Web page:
Bible Verse Explanations and Resources


Psalms 50:20

Albert Barnes
Notes on the Whole Bible

Thou sittest and speakest against thy brother - To the general character of falsehood and slander there is now added the fact that they were guilty of this in the most aggravated manner conceivable - against their nearest relations, the members of their own families. They were not only guilty of the crime against neighbors - against strangers - against persons to whom they sustained no near relationship; but against those of their own households - those whose characters, on that account, ought to have been especially dear to them. The words ““thou sittest”” probably refer to the fact that they would do this when enjoying social contact with them; in confidential conversation; when words of peace, and not of slander, might be properly expected. The word “brother” “might” be used as denoting any other man, or any one of the same nation; but the phrase which is added, “thine own mother‘s son,” shows that it is here to be taken in the strictest sense.

Thou slanderest - literally, “Thou givest to ruin.” Prof. Alexander renders it, “Thou wilt aim a blow.” The Septuagint, the Vulgate, Luther, and DeWette understand it of slander.

Thine own mother‘s son - It is to be remembered that where polygamy prevailed there would be many children in the same family who had the same father, but not the same mother. The nearest relationship, therefore, was where there was the same mother as well as the same father. To speak of a brother, in the strictest sense, and as implying the nearest relationship, it would be natural to speak of one as having the same mother. The idea here is, that while professing religion, and performing its external rites with the most scrupulous care, they were guilty of the basest crimes, and showed an entire want of moral principle and of natural affection. External worship, however zealously performed, could not be acceptable in such circumstances to a holy God.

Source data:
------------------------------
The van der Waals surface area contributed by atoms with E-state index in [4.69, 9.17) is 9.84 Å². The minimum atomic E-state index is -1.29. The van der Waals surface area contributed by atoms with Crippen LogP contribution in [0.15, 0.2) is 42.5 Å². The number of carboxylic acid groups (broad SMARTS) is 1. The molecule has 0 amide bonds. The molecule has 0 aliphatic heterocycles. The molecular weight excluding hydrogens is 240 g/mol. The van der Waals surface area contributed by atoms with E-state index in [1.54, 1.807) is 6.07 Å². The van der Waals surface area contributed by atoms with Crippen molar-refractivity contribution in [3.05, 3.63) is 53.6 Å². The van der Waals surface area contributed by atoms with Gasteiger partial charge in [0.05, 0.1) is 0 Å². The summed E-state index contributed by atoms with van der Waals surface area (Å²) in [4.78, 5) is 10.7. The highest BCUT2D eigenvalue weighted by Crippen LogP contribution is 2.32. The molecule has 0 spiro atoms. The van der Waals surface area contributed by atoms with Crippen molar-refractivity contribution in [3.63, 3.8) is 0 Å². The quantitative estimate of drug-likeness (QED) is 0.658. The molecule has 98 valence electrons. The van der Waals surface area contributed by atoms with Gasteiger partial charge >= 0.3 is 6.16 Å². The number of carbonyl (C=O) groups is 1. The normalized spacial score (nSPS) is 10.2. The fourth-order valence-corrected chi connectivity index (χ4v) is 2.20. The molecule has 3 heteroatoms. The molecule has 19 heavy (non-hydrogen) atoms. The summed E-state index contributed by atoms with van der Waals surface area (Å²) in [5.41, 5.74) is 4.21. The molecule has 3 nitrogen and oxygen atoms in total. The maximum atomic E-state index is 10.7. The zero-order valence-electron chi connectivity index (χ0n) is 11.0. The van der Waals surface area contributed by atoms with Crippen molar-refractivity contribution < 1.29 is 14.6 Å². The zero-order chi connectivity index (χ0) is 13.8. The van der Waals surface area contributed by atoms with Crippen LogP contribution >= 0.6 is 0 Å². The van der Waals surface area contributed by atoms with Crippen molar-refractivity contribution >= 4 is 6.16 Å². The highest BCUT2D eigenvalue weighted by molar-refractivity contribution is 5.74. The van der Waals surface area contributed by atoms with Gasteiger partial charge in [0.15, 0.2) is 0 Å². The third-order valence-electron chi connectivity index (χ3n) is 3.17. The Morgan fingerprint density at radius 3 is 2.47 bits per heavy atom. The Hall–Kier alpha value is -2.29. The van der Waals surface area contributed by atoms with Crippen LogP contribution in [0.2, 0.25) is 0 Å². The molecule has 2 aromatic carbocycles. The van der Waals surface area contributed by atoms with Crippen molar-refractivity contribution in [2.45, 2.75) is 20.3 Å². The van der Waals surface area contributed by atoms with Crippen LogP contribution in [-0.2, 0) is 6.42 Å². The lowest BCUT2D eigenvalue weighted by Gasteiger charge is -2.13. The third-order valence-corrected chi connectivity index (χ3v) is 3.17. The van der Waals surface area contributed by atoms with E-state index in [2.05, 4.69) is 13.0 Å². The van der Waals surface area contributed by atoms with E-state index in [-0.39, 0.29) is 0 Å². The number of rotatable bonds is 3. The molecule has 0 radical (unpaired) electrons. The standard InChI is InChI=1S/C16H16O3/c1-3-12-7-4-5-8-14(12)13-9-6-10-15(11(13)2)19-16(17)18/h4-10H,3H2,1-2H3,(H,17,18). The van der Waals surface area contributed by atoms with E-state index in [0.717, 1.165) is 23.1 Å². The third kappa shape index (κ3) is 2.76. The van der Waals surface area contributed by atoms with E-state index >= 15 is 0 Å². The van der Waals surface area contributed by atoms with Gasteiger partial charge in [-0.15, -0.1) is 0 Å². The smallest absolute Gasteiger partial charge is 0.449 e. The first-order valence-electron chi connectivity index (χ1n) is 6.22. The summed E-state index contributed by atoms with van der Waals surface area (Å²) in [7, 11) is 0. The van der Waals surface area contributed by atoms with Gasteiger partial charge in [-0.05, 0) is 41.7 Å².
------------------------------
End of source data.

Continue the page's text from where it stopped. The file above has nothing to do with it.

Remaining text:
Matthew Henry
Concise Bible Commentary
Hypocrisy is wickedness, which God will judge. And it is too common, for those who declare the Lord's statutes to others, to live in disobedience to them themselves. This delusion arises from the abuse of God's long-suffering, and a wilful mistake of his character and the intention of his gospel. The sins of sinners will be fully proved on them in the judgment of the great day. The day is coming when God will set their sins in order, sins of childhood and youth, of riper age and old age, to their everlasting shame and terror. Let those hitherto forgetful of God, given up to wickedness, or in any way negligent of salvation, consider their urgent danger. The patience of the Lord is very great. It is the more wonderful, because sinners make such ill use of it; but if they turn not, they shall be made to see their error when it is too late. Those that forget God, forget themselves; and it will never be right with them till they consider. Man's chief end is to glorify God: whoso offers praise, glorifies him, and his spiritual sacrifices shall be accepted. We must praise God, sacrifice praise, put it into the hands of the Priest, our Lord Jesus, who is also the altar: we must be fervent in spirit, praising the Lord. Let us thankfully accept God's mercy, and endeavour to glorify him in word and deed.
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